‘No need to fear’
THE Government of Jamaica is almost ready to sign the new trade and development deal with the European Union (EU) after missing the recent official signing in Samoa to facilitate what it called “ongoing consultations”.
The new partnership agreement will serve as the legal framework for EU relations with 79 Africa, Caribbean and Pacific (ACP) countries — 16 from the Caribbean, 48 from Africa and 15 Pacific countries.
But only 44 of those 79 countries signed the deal into provisional application during a two-day meeting in the Samoan capital, Apia, last week.
The remaining 35, including Jamaica, have until the end of this year to sign or risk losing access to loans from the European Investment Bank, which relies on the agreement for its legal operating mandate outside the EU.
On Tuesday Minister of Foreign Affairs and Foreign Trade Kamina Jonson Smith told the Jamaica Observer that while the Government is now ready to sign, no date has yet been set.
“I can’t give you a date. I have a meeting with my PS (permanent secretary) today (Tuesday) to set the schedule for the consultations to take place as promised,” said Johnson Smith on the margins of a Jamaica Labour Party (JLP) media briefing at its Belmont Road, New Kingston headquarters.
A number of the countries which did not sign last week had charged that the 20-year Samoa Agreement — which replaces the Cotonou Agreement that governed the relationship between ACP States and the EU — for the most part contains vague, aspirational language, such as committing both sides to pursue “people-centred and rights-based societies”.
Locally critics of the agreement have pointed to what they describe as the glaring danger of multiple clauses.
They argued that the agreement was set to bind Jamaica to undefined human rights obligations tied to trade sanctions, reintroduce Comprehensive Sexuality Education (CSE) back into schools despite parents’ outrage in 2012 with regard to CSE’s sexualising content; trap the nation in yet-to-be-negotiated international instruments, and demand the acceptance of terms that directly threaten citizens’ freedom of conscience and speech, among other concerns.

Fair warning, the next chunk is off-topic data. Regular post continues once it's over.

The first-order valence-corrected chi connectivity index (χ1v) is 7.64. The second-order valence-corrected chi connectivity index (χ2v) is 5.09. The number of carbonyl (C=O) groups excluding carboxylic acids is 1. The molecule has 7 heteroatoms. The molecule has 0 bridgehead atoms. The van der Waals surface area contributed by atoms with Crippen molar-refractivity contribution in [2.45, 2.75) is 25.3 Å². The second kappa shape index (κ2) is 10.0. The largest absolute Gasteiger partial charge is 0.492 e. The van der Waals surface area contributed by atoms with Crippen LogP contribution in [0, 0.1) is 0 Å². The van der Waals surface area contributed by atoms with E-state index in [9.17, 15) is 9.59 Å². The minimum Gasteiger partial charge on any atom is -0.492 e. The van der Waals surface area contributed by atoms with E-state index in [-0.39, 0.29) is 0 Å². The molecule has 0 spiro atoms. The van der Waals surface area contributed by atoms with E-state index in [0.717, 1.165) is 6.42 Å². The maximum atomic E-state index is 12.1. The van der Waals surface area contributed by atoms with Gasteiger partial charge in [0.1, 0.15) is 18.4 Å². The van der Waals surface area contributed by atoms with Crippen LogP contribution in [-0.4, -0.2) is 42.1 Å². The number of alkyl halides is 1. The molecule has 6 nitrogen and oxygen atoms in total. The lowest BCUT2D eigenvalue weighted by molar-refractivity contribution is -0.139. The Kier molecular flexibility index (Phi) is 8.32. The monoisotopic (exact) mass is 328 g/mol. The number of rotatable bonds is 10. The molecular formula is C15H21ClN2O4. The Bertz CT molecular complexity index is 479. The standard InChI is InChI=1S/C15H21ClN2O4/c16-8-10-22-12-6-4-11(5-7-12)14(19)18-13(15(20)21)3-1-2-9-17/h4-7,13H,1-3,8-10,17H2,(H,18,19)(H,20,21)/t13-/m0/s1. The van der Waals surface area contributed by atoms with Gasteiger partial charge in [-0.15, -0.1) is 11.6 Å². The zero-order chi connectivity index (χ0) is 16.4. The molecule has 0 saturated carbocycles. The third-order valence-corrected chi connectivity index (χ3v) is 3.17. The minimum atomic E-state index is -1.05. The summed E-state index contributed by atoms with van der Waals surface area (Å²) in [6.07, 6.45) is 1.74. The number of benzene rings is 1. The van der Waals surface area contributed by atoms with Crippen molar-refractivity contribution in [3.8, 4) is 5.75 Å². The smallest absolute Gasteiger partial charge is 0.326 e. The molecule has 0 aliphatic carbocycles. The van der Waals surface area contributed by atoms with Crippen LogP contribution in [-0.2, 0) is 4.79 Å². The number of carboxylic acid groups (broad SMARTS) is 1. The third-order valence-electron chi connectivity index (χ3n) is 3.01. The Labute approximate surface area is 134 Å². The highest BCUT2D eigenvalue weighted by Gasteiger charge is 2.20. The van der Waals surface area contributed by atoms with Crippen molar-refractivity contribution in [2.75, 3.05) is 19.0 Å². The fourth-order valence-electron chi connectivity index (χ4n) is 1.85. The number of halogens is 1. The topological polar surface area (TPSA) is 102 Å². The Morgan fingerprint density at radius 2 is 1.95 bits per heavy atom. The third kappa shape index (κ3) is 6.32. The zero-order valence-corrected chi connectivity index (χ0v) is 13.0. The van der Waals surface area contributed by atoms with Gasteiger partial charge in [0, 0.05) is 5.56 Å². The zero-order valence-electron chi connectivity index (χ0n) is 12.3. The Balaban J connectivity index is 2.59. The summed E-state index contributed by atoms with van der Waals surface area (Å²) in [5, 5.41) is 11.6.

But Johnson says the deal will not impose any requirements on Jamaica to introduce measures which are foreign to the island’s culture.
“There is no need to fear. The Jamaica Labour Party Government is a Government that can be trusted to ensure that any agreement that we enter into with a third party state, third party organisation, will never infringe upon our laws,” declared Johnson Smith.
“We are a listening Government, we are a caring Government and we do ensure that this important developmental agreement, it is undertaken within a spirit of understanding,” added Johnson Smith.
She said that at the point of signing Jamaica will also ink an “Interpretative Declaration” to ensure “that the interpretation that we expect is crystal-clear”.
In a release last week Johnson Smith said as a founding member of the Organisation of African, Caribbean and Pacific States (OACPS), Jamaica was an active participant in the negotiations on the Samoa Agreement, adding that “over the negotiating period of 2017-2020, the Government of Jamaica had incorporated feedback from a diverse range of stakeholders, including members of civil society. She also said that member states had worked across the OACPS regions to address similar issues and concerns”.
She added: “Throughout the negotiations which concluded in 2021, the Government had taken on board the views of the various stakeholders including members of civil society. After what was in fact three years of challenging negotiations, the Government was satisfied that the language of the text in the final Agreement would not supersede Jamaica’s domestic legislation.
“Notwithstanding, the Government has taken note of concerns which continue to be raised by stakeholders in the domestic space, so we will continue consultations with the aim of providing assurances regarding the Government’s unfailing intent to always protect the interest of Jamaica and Jamaicans with the laws of Jamaica as our guide”.
The Samoa Agreement aims to strengthen the capacity of the EU and the ACP countries to address global challenges together.
It lays down common principles and covers six priority areas:
• democracy and human rights
• sustainable economic growth and development
• climate change
• human and social development
• peace and security
• migration and mobility
The agreement includes a common foundation at ACP level combined with three regional protocols for Africa, the Caribbean and the Pacific with a focus on the regions’ specific needs.